During change, the point of critical choices people have the ability to make are the decisions to move forward, accept the change and identify what aspects they can control. If this decision is not made, people will stay in a very unhealthy place of loss, uncertainty and discomfort. Movement away from discomfort in the loss and toward the anticipation of what will happen as a result of the change hinges upon these choices. Accepting the change often requires a conscious choice to accept the change and move forward. It does not necessarily mean the person agrees with the change or thinks it is the best course.


However, the choice to accept the change does mean that the person is no longer at the mercy of the change. It means as they move through the change, they will investigate how the change can bolster what they are doing, how it may encourage them to grow in their leadership, and how it may stretch their understanding of their strengths. On the other hand, staying in limbo and indecision will do nothing for their understanding of the new work roles or the future success of their career.


Once we make the decision to accept the change, things begin to move in a positive direction:

-  There is a new energy as we begin to imagine how the change can be a part of our personal mission, leadership, and empowerment of our teams.

  • -  The components of the change are becoming clearer and the effects of the change are starting to materialize.
  • -  Our thoughts and actions are practical and applicable as we now navigate through the elements of the change with intentionality.
  • -  We can now see how it affects our common vision and goals, and how to become more productive as we move forward.


An understanding of the point of critical choice helps minimize the negative effects of the process, helps us see where we might get stuck, and helps us take control to keep moving through the process instead of getting mired in uncertainty and the very real discomfort of going through change.

Change Hinge: Recognizing Loss

Liz Selzer - Friday, March 31, 2017


"I currently work in a company that is going through a big change. The tension and the anxiety are almost palpable. What is a good first step in understanding why this situation is so stressful and what can I do about it?" 



The most common error in managing change is underestimating the affect it has on people. Many leaders think if they just tell their employees to change, they will. They do not realize how upsetting it is to give up familiar work patterns. Always remember the potential impact of disruption and allow time for adjustment.


First, recognize the losses that occur with a big change. Regardless of how positively the change is embraced, there is always a loss of something. This is the nature of change – one thing stops so another thing can begin. When a change is first put into place, people are likely uncertain what the effects of the change will be. Because of this, they may be cautious and possibly become stalled as they think about how these losses will affect them. There are several types of loss that are common in the work place.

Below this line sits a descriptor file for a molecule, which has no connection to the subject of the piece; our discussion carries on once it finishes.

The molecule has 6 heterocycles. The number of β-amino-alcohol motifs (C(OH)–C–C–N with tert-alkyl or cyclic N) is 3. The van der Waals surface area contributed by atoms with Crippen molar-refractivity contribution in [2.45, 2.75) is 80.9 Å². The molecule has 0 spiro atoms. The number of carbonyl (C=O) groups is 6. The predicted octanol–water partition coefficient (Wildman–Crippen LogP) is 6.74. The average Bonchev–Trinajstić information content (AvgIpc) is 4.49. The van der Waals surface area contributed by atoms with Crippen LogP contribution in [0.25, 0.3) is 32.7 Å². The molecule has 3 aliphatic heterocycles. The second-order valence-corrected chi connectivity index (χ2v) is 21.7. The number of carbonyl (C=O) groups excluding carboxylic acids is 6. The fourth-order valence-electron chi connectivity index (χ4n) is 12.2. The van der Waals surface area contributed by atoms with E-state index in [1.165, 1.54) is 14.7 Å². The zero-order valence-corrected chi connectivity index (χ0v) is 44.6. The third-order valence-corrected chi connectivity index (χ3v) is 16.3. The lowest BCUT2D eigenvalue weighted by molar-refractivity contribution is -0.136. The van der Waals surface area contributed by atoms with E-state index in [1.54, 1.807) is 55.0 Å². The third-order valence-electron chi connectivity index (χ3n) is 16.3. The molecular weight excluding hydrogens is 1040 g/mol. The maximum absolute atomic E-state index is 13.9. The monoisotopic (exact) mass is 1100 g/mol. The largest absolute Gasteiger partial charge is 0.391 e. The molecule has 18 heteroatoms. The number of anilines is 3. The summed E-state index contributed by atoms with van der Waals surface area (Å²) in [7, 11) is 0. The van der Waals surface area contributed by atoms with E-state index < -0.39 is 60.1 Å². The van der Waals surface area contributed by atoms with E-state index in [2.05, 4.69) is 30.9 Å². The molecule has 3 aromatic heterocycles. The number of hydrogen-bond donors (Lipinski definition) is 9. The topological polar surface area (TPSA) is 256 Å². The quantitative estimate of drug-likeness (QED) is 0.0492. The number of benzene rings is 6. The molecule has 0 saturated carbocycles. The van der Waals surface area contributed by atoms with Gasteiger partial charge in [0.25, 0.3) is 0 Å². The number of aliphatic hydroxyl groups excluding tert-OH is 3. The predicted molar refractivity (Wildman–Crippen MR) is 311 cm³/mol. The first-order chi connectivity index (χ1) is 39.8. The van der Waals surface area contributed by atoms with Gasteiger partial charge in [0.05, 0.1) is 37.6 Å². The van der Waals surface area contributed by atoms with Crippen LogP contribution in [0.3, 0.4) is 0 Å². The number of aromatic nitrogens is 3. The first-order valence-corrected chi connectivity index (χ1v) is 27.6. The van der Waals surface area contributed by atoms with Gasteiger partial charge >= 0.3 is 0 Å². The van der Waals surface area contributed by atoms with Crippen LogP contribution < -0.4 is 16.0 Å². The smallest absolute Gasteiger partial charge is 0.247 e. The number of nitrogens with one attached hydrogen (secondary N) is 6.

• Security-Employees no longer feel in control or know what the future holds. They have trouble seeing how their strengths and skills will be perceived after the change, or where they will stand in the organization.
  • Competence-In change, people often feel they no longer know what to do or how to manage their tasks in light of the change. They may even feel embarrassed when faced with new tasks if they are unsure of how to do them. This can make it difficult to ask for the help needed to learn the required new skills.
  • Relationships- The familiar contact with people like old clients, co-workers, or supervisors can change or possibly disappear. In this type of situation, there is potential for people to lose their sense of belonging to a team or an organization.
  • Sense of Direction-In some changes, people may lose an understanding of where they are going and why they are going there. Meaning and mission often become unclear.
  • Territory- At times, there is an uncertain feeling about the spaces that used to belong to individuals or teams. This can be work space, understanding of responsibilities, or what particular job assignments are still theirs. Territory losses include psychological space as well as physical space.


Each of the losses described has a cost. Any type of loss, even of a work space or familiar technology, can trigger an emotional response that resembles grief. As a leader, you will need to help your team members move past these losses and to accept and move forward in the new direction. People who do not display any feeling of loss often save it up and become overcome by a seemingly small transition. It is healthier to express and acknowledge loss when it occurs so those involved can move through the transition process more quickly.